commanded HMS Discovery
. Ostensibly the
voyage was planned to return Omai to Tahiti; this is what the
general public believed, as he had become a favourite curiosity in
London. Principally the purpose of the voyage was an attempt to
discover the famed Northwest
. After returning Omai, Cook travelled north and in
returning from forays on the Alaskan coast (see below) in 1778
became the first European to visit the Hawaiian Islands
. In passing and after
initial landfall in January 1778 at Waimea harbour, Kauai, Cook
named the archipelago the "Sandwich Islands" after the fourth Earl of Sandwich, the acting First Lord of the
South Pacific he travelled northeast to explore the west coast of
North America, landing near the First
Nations village at Yuquot in Nootka
Sound on Vancouver Island, although he unknowingly sailed past the Strait of
Juan de Fuca. He explored and mapped the coast from
California all the way to the Bering Strait, on the way identifying what came to be known as
Inlet in Alaska.
has been said that, in a single visit, Cook charted the majority of
the North American northwest coastline on world maps for the first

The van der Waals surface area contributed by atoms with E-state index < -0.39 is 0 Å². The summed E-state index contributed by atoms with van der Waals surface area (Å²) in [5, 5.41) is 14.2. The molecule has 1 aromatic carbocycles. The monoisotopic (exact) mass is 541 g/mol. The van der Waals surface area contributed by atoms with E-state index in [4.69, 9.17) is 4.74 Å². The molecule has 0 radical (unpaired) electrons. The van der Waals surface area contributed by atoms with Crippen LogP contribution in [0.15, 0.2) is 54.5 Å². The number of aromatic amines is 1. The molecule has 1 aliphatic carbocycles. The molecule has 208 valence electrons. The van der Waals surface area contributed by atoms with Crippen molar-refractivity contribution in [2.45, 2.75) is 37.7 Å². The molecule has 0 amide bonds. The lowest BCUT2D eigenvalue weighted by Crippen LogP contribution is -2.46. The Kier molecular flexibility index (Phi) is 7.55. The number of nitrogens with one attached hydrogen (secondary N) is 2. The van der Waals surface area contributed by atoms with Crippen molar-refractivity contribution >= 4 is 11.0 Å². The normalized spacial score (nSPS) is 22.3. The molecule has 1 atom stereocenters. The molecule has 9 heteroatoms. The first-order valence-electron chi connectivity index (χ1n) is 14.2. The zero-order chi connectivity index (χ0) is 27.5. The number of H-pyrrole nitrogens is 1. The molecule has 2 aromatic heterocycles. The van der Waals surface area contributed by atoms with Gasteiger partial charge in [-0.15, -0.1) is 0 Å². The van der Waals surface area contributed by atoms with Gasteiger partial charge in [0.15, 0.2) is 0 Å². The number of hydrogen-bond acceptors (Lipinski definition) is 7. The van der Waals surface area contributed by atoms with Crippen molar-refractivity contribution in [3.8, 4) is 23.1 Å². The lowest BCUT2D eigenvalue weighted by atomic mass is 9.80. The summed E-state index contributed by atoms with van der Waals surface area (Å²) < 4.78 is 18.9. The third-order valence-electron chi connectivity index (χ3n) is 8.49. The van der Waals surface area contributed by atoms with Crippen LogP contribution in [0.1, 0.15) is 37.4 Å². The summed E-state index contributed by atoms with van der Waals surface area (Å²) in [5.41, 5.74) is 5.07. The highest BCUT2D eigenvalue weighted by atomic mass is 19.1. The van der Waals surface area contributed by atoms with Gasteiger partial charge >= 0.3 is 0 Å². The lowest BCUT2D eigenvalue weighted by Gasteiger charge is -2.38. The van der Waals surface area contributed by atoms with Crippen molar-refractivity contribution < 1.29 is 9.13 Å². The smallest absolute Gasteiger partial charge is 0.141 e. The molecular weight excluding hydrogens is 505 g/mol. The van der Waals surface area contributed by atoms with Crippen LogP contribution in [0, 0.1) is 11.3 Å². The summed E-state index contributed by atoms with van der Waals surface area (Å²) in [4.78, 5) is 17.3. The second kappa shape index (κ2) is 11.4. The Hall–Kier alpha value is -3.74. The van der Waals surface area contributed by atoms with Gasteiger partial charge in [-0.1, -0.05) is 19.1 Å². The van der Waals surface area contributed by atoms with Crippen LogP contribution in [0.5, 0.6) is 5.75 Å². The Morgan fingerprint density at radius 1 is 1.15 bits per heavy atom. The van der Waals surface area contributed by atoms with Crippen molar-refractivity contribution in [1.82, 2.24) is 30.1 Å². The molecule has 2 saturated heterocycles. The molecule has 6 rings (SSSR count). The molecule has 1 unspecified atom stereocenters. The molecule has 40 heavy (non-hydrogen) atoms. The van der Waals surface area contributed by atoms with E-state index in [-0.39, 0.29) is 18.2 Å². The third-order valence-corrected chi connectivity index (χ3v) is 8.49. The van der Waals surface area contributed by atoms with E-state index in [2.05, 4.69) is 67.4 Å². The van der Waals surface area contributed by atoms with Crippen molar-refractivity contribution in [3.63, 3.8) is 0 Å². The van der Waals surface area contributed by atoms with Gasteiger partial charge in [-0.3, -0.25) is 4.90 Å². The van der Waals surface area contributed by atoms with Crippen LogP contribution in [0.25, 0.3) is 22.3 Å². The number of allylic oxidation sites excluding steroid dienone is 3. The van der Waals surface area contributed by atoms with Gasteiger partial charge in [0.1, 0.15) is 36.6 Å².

time, determined the extent of Alaska and closed the gaps in
Russian (from the West) and Spanish (from the South) exploratory
probes of the Northern limits of the Pacific.
The Bering Strait proved to be impassable, although he made several
attempts to sail through it. He became increasingly frustrated on
this voyage, and perhaps began to suffer from a stomach ailment; it
has been speculated that this led to irrational behaviour towards
his crew, such as forcing them to eat walrus
meat, which they found inedible.
Cook returned to Hawai`i in 1779. After sailing around the archipelago for
some eight weeks, he made landfall at Kealakekua Bay, on 'Hawai`i Island', largest island in the Hawaiian Archipelago.
arrival may have coincided with the Makahiki
, a Hawaiian harvest festival
of worship for the
Polynesian god Lono
. Indeed the form of Cook's
ship, HMS Resolution
, or more particularly the mast
formation, sails and rigging, resembled certain significant
artifacts that formed part of the season of worship. Similarly,
Cook's clockwise route around the islands before making landfall
resembled the processions that took place in a clockwise direction
around the island during the Lono festivals. It has been argued
(most extensively by Marshall
) that such coincidences were the reasons for Cook's
(and to a limited extent, his crew's) initial deification